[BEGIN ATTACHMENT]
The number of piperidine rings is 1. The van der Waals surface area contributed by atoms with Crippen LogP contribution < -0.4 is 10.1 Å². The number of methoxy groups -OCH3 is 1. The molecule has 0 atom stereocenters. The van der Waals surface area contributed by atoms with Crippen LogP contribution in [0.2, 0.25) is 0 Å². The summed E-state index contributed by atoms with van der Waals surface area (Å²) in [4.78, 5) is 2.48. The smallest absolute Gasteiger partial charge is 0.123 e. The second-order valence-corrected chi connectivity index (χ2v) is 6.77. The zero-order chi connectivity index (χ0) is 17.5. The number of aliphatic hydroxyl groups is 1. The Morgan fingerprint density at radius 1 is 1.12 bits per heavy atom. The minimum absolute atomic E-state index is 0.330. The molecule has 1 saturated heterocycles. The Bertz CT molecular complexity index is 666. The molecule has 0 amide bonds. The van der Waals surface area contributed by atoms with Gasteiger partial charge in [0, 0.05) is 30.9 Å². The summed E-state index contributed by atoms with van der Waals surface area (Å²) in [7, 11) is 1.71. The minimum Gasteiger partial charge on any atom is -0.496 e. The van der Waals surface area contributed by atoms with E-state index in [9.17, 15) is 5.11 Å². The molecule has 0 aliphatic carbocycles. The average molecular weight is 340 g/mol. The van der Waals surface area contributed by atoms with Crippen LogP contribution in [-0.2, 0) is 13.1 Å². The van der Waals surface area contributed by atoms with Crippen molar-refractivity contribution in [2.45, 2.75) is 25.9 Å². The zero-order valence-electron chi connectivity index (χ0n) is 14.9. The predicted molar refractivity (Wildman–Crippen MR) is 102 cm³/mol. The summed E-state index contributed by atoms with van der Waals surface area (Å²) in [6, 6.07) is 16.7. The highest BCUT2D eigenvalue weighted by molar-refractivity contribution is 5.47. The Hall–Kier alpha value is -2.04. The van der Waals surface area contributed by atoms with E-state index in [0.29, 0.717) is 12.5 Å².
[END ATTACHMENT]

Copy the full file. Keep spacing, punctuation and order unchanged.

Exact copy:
The number of piperidine rings is 1. The van der Waals surface area contributed by atoms with Crippen LogP contribution < -0.4 is 10.1 Å². The number of methoxy groups -OCH3 is 1. The molecule has 0 atom stereocenters. The van der Waals surface area contributed by atoms with Crippen LogP contribution in [0.2, 0.25) is 0 Å². The summed E-state index contributed by atoms with van der Waals surface area (Å²) in [4.78, 5) is 2.48. The smallest absolute Gasteiger partial charge is 0.123 e. The second-order valence-corrected chi connectivity index (χ2v) is 6.77. The zero-order chi connectivity index (χ0) is 17.5. The number of aliphatic hydroxyl groups is 1. The Morgan fingerprint density at radius 1 is 1.12 bits per heavy atom. The minimum absolute atomic E-state index is 0.330. The molecule has 1 saturated heterocycles. The Bertz CT molecular complexity index is 666. The molecule has 0 amide bonds. The van der Waals surface area contributed by atoms with Gasteiger partial charge in [0, 0.05) is 30.9 Å². The summed E-state index contributed by atoms with van der Waals surface area (Å²) in [7, 11) is 1.71. The minimum Gasteiger partial charge on any atom is -0.496 e. The van der Waals surface area contributed by atoms with E-state index in [9.17, 15) is 5.11 Å². The molecule has 0 aliphatic carbocycles. The average molecular weight is 340 g/mol. The van der Waals surface area contributed by atoms with Crippen LogP contribution in [-0.2, 0) is 13.1 Å². The van der Waals surface area contributed by atoms with Crippen molar-refractivity contribution in [2.45, 2.75) is 25.9 Å². The zero-order valence-electron chi connectivity index (χ0n) is 14.9. The predicted molar refractivity (Wildman–Crippen MR) is 102 cm³/mol. The summed E-state index contributed by atoms with van der Waals surface area (Å²) in [6, 6.07) is 16.7. The highest BCUT2D eigenvalue weighted by molar-refractivity contribution is 5.47. The Hall–Kier alpha value is -2.04. The van der Waals surface area contributed by atoms with E-state index in [0.29, 0.717) is 12.5 Å².